April Fool’s Day

Confinement adds a bit of an intrigue to a slasher, whether it’s the high gate in Hell Night or the dreamscape of A Nightmare on Elm Street. April Fool’s Day smartly employs an island to get more mileage out of its Ten Little Indians conceit.

[Check out our accompanying April Fool’s Day podcast]

A group of college seniors gathers at a dock for a spring break getaway. And compared with other films of this ilk, these folks are positively restrained when it comes to all the good vices. Instead, they talk about their futures (this was back when college students had a future. Today, the average student loan borrower has US $37,172 in student loan debt, 20k higher than a decade and a half ago). Unsolicited advice: pick a trade and stick to it.

They mug for the camcorder and banter about utility curves and Paradise Lost (to the extent that that’s even possible) before sailing over the island, accessible only by ferry and complete with its own sprawling mansion (the family home of Kennedy-esque WASP elite Muffy St. John, the host of the shindig).

As the group settles down to supper, they experience a slew of April Fool’s-related pranking that includes falling doorknobs and spray faucets.

When one goes missing, the joking ceases. And they have to contact cops on the mainland, post haste.

Fred Walton directs (he who gave us the sporadically fun if overly procedural, When a Stranger Calls) and he’s in full command of his craft here, as there are some legitimate little scares. But the real star is writer Danilo Bach (Beverly Hills Cop) who gives April Fool’s Day whip-smart dialogue, almost too good than it deserves (an outlier for the slasher boom, that’s for sure, which was sputtering to its end around the late 80s)

Like Sleepaway Camp, this one will be mostly remembered for its top-notch denouement, a dynamite pretzel-worthy twist.

***1/2 (out of 5)

Unhinged

Radio dispatch exposition is a classic hoary film staple, second only to the spinning newspaper headline for shoving a plot forward.

In Unhinged, three college girls’ raunchy joke road trip banter is interrupted. Turns out, an escaped lunatic is on the loose. Back to “traffic and weather together on the 1s,” Led Zeppelin deep cuts and Morning Zoo blather.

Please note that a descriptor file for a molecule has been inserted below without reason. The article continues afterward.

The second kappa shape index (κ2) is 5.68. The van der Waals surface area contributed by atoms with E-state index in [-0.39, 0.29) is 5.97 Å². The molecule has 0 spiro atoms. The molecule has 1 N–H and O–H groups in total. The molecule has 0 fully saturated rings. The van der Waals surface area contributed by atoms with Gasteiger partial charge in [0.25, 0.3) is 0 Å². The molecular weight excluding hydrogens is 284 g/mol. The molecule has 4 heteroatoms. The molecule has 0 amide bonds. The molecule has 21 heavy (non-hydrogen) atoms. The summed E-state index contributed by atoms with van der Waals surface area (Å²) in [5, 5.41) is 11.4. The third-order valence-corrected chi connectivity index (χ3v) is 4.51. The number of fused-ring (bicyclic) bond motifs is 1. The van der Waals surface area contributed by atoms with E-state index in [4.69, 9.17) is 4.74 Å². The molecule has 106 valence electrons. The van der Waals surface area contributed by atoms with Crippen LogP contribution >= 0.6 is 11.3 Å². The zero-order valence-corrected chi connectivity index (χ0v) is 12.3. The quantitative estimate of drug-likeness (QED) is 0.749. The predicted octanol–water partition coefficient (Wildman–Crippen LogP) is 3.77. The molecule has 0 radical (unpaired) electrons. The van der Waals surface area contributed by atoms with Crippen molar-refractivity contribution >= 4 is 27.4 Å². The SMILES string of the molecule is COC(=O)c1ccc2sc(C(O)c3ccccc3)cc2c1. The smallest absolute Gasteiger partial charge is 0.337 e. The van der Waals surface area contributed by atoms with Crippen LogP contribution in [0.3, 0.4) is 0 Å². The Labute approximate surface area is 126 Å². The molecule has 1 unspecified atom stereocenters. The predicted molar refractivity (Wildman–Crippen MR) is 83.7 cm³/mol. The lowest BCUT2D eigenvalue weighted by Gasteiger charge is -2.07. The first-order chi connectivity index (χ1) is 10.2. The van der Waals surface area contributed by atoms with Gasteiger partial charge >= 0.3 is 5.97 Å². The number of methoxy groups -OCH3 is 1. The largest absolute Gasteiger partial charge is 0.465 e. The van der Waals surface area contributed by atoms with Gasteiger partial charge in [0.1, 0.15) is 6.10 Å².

Suddenly, out of nowhere, what was once balmy weather turns into a Gothic downpour, and slick precipitation pushes their little sedan into a ditch, accompanied by a burping synth score.

When they wake up, they’re being tended to by a battleaxe matriarch, her spinster Virginia Woolf tight-hair bun daughter, and their creepy manservant.

They’re forced to convalesce, and unfortunately their new sprawling mansion accommodations do not include a phone.

Later that evening, in a Lovecraftian gale-force, all the girls are treated to a dinner hosted by the matriarch, a proper finishing school Barbara Bush-styled ball-buster.

What do you get when you cross Mrs. Doubtfire with a former First Lady of the United States? This evil matriarch

So far so good, and the girls (Nancy, Gloria and Terry) make arrangements to notify the proper authorities in the morning and to get their car fixed. 

As she’s preparing to turn for the evening Terry finds a tooth under her bed, and more ominously, hears grunts and heavy breathing from nearby.

It’s the leering psycho-sexual elements that put Unhinged (1982) on the infamous Video Nasties list, although the rest of the film isn’t nearly that explicit.

Made for next to nothing (and a regional horror from the Pacific Northwest), Unhinged is an odd duck indeed. There are a few sleepy-eyed performances and more padding than an NFL locker room, but more importantly…there’s also gobs of atmosphere, a fun plot, a terrific soundtrack and a whiz-bang denouement.

Who knew?

***1/2 (out of 5)

[Check out our Really Awful Movies Podcast discussion of Unhinged!]